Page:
Goshen News, Goshen, IN

Local News

July 1, 2013

Goshen school board hopefuls interviewed

GOSHEN — The letters of interest are in. Now it’s time to make a selection.

Members of the Goshen Board of School Trustees gathered at the Goshen Community Schools Administration Building Monday afternoon to interview potential candidates seeking to fill the recent vacancy left by outgoing board member Jon Jesse.

Jesse, who had served on the board for the past 11 years, announced he would be giving up his seat during the board’s June 10 meeting due to plans to relocate out of the corporation’s boundaries. Jesse’s term is set to end Dec. 31, 2014.

Following Jesse’s announcement, the board immediately began seeking letters of interest from the public. As an at-large position, Jesse’s seat is open to anyone living within Goshen Community Schools’ boundaries. The deadline for submitted letters was June 25.

During Monday’s special board meeting, board president Jane Troup indicated that the committee had received a total of eight letters of interest by the June 25 deadline, though one candidate chose to remove himself from consideration at the last minute.

“We had several more inquiries just kind of feeling it out, asking what time commitments were involved, things like that,” Troup said. “But all together we got eight letters of interest.”

Set for interviews during Monday’s meeting were: Craig Harris, Rick Holderread, Roger Nafziger, Bill Rieth, Kieth Goodman, Brad Miller and Gene Stutsman.

In describing how the actual interview process would proceed, Troup indicated that each potential candidate would be interviewed individually for 30 minutes in front of a school board-appointed executive committee consisting of Troup and fellow board members Cathie Cripe and Dan West.

During that interview process, set to span nearly four hours, the seven potential candidates were given a brief overview of the selection process which was then followed by an explanation of board service expectations and responsibilities. The interviewees were then given a few minutes to describe themselves and their qualifications, after which it was the committee’s turn to ask questions of the candidates.

A sampling of some of the questions asked during the interview process included what experience candidates may have had on boards similar to a school board in the past, how they have dealt with conflict and difficult situations on those boards, and what qualities they feel they can bring to the table that will be an overall benefit to the board.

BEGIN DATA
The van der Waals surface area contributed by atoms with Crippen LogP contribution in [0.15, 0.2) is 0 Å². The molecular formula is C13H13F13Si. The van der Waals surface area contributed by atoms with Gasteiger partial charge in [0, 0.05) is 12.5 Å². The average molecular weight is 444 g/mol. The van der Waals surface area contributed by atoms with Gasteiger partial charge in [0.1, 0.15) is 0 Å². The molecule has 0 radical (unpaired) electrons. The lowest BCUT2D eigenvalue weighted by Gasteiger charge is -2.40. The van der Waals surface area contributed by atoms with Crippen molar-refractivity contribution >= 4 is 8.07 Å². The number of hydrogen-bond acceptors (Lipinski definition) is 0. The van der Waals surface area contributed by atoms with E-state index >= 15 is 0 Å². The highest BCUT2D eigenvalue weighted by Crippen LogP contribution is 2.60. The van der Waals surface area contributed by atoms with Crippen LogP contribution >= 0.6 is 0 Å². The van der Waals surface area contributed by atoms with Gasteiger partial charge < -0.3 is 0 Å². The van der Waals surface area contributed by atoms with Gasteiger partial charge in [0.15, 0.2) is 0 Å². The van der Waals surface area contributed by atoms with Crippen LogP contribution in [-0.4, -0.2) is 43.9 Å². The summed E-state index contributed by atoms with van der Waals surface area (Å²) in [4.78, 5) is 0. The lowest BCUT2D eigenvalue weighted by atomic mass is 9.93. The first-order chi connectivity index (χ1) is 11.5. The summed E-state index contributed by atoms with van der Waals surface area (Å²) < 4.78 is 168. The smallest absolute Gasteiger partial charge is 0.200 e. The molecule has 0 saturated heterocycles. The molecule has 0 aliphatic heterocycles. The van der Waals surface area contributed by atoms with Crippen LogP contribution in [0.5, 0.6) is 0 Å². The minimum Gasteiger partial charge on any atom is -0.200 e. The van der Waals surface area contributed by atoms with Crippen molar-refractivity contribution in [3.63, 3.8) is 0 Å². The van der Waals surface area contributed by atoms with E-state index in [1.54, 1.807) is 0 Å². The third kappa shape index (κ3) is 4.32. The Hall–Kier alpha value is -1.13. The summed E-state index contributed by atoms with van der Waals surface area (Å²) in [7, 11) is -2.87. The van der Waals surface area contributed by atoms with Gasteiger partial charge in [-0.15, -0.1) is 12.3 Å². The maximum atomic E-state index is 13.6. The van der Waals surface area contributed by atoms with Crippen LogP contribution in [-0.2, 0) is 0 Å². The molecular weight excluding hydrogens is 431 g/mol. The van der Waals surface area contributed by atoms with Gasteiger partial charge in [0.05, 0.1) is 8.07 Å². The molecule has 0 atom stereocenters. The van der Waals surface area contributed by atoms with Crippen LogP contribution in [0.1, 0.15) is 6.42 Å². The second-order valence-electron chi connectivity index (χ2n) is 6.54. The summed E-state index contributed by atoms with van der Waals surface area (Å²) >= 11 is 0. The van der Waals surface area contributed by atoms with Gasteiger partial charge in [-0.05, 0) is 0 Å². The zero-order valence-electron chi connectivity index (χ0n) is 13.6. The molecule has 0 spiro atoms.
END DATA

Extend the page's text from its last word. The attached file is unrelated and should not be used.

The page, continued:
“Once the interviews are done, then the committee will meet, we’ll make a recommendation to the board, and then the board will have to vote on it at their next meeting,” Troup said. “Then once that’s done we’ll swear the person in.”

Troup said that while this is not the board’s first time making a new appointment to the board, it is the first time that process has had to be done as part of a public meeting.

“The law actually changed Jan. 1 of this year, where interviews now have to be held in public, so we’ve been scrambling to figure it out and make sure we’re doing everything right,” Troup said. “That was the hardest thing, just checking with ISBA (Indiana School Board Association) legal council and making sure exactly how we’re supposed to do it, and making sure we’re crossing all the T’s and dotting all the I’s.”

The board is scheduled to vote on Jesse’s official replacement during the group’s July 10 meeting.

“So right now we’re just gathering all the information,” Troup said, “then we’re going to decide and make a recommendation, relay that to the board members, and then it will be up to the entire board to make that final decision.”

 

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Three Goshen elementary schools — Chandler, Chamberlain and West Goshen — are providing free meals to all students during the school year as part of the U.S. Department of Agriculture’s Community Eligibility Provision of the Healthy Hunger-Free Kids Act of 2010. Nearly 80 percent of students at Chandler, 89 percent of students at Chamberlain and 78 percent of students at West Goshen already qualify for free or reduced-price lunches based on their family income. How do you feel about the new lunch program?

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